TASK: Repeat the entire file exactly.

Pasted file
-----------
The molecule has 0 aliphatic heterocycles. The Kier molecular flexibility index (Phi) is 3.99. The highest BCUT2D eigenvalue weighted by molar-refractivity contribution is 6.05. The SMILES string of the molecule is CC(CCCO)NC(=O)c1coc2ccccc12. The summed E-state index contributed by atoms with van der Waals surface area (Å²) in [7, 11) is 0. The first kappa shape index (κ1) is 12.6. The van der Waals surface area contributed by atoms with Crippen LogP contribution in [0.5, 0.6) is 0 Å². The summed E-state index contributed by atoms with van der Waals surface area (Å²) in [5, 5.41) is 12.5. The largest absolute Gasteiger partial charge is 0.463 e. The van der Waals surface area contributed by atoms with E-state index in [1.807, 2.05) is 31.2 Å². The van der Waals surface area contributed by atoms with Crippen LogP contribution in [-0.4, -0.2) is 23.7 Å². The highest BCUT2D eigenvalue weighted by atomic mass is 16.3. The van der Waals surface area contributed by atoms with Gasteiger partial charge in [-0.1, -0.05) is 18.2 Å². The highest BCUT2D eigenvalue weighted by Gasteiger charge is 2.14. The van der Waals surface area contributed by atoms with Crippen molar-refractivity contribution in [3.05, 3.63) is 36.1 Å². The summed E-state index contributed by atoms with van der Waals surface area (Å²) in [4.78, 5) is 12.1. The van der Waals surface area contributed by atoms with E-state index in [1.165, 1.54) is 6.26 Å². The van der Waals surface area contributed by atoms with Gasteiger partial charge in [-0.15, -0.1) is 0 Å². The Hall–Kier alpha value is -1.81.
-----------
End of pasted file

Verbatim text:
The molecule has 0 aliphatic heterocycles. The Kier molecular flexibility index (Phi) is 3.99. The highest BCUT2D eigenvalue weighted by molar-refractivity contribution is 6.05. The SMILES string of the molecule is CC(CCCO)NC(=O)c1coc2ccccc12. The summed E-state index contributed by atoms with van der Waals surface area (Å²) in [7, 11) is 0. The first kappa shape index (κ1) is 12.6. The van der Waals surface area contributed by atoms with Crippen LogP contribution in [0.5, 0.6) is 0 Å². The summed E-state index contributed by atoms with van der Waals surface area (Å²) in [5, 5.41) is 12.5. The largest absolute Gasteiger partial charge is 0.463 e. The van der Waals surface area contributed by atoms with E-state index in [1.807, 2.05) is 31.2 Å². The van der Waals surface area contributed by atoms with Crippen LogP contribution in [-0.4, -0.2) is 23.7 Å². The highest BCUT2D eigenvalue weighted by atomic mass is 16.3. The van der Waals surface area contributed by atoms with Gasteiger partial charge in [-0.1, -0.05) is 18.2 Å². The highest BCUT2D eigenvalue weighted by Gasteiger charge is 2.14. The van der Waals surface area contributed by atoms with Crippen molar-refractivity contribution in [3.05, 3.63) is 36.1 Å². The summed E-state index contributed by atoms with van der Waals surface area (Å²) in [4.78, 5) is 12.1. The van der Waals surface area contributed by atoms with E-state index in [1.165, 1.54) is 6.26 Å². The van der Waals surface area contributed by atoms with Gasteiger partial charge in [-0.15, -0.1) is 0 Å². The Hall–Kier alpha value is -1.81.